Text Based Online Games – English As a Second Language and RPG Games

One feature of text based online games is the chance to meet many people from around the world and to form friendships, bonds, and even to learn more about your own culture through another player. Yet one of the most striking lessons one can learn is that the textual RPG game is a place where one can learn English as a second language. Since British English is often the main language of choice for RPG games, players will find themselves interacting with native and non-native English speakers.

Like many Americans who play textual RPG games, I am constantly surprised to meet others in games who demonstrate a high ability to speak, to write, and to express their intentions so well. Of course, for those who write or speak English as a second language (and sometimes a third or fourth), RPG textual games are a perfect space for players to create characters and practice language skills. In all, the textual RPG game becomes a worldwide community that bridges cultures, and allows players to interact and to learn more about various elements in and out of game through written expression.

As some new users will discover, online RPG games are populated by players who often help another non-native English speaker with his or her language skills. Many player run organizations have guides and mentors. If the player tells his or her guide or mentor that English is not the first language spoken the mentor will make it known to others to help the non-native speaker with language skills. What remains amazing is the willingness established players have to assist others to make the game an enjoyable diversion and to help players learn more about the language written (or spoken) in game as well as the game culture.

While some who read this may be timid to try an online RPG game because of English being the choice language, they will find that many clans and private clans are created by other users in games where they can speak native languages too. While English remains official languages in most MUDs, it does not prevent clans from setting rules to where other languages are spoken. So, players will find that they are never truly alone because there is always someone in game who speaks one or more languages besides English. Furthermore, some mentors and guides are fluent in two or three other languages and are willing to bridge the language gap. Plus, if they make friends with someone who speaks a language they may not know- all the mentor has to do is ask other characters who may speak the common language and the online game becomes personal and enjoyable.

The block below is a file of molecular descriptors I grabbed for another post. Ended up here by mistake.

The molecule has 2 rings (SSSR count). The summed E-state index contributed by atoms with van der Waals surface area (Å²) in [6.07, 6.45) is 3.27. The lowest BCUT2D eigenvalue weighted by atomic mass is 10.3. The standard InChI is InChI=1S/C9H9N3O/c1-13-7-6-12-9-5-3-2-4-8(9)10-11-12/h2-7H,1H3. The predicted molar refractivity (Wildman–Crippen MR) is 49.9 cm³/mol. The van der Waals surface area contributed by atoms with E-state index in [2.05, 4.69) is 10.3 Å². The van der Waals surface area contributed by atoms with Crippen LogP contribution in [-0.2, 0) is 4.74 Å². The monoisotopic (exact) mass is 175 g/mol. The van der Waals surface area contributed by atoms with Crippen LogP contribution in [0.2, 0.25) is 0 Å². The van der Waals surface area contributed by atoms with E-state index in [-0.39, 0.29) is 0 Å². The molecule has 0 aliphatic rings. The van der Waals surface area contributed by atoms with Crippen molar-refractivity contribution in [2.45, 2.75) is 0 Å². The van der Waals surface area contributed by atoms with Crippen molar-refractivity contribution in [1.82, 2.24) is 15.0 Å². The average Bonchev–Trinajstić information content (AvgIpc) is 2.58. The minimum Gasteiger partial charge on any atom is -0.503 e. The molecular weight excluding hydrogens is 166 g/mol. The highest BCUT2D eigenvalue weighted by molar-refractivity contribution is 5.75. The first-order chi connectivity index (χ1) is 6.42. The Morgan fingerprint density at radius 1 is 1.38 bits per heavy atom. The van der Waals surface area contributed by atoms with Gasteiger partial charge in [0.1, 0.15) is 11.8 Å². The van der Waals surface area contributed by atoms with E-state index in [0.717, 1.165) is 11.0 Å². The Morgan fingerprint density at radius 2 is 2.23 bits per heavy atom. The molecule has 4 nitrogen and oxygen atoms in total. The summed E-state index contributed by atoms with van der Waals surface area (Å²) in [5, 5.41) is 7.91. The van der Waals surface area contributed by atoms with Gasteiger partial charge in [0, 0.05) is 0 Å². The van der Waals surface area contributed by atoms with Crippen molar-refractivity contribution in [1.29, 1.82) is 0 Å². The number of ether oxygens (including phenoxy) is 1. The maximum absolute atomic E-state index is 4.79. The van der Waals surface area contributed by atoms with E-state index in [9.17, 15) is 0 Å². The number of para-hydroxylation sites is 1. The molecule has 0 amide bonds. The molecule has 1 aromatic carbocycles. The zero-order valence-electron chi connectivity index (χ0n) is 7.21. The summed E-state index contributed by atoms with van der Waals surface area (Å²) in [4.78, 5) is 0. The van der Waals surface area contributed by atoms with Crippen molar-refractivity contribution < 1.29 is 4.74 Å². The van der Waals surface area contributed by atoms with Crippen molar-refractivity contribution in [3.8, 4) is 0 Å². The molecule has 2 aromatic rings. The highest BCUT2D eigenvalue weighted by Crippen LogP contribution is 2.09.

While serving as a house mentor, I have often discovered that my own language skills in French, Spanish, and Italian have improved if I meet a character in game who speaks one of those languages as a first language. In private conversations (often referred to as TELLS in game) we will help one another bridge misunderstandings and even correct one another. Either way, it is a win-win situation because the learning process never ends. The player improves his or her English skills and I improve my skills in other languages.

I know that many who read this speak English as a first language and may be shy about trying an online text game after reading this essay. However, you should not fear it. Even if you are a native English speaker and you feel that your writing is, either bad, or that you do not express yourself well in text, there are many in game that will assist another. So many players come from various walks of life that you often find players ranging from teenagers to doctors, lawyers, engineers, information technology and other professions play the games as well for fun. They are willing to extend a hand with proofreading, writing skills, and even referring you to others who can help with certain in game topics. Language can cross barriers, help forge friendships and even teach us about one another. This is one element that textual RPGs have that many graphical games do not- and that is a feeling of community, friendship and assistance. So many graphical games rely on various servers so some players never leave the confines of a server that is a single language focus. If a player dares to enter the world of text based online games, he or she may discover that language skills in English will improve, and he or she will even help native speakers improve skills too.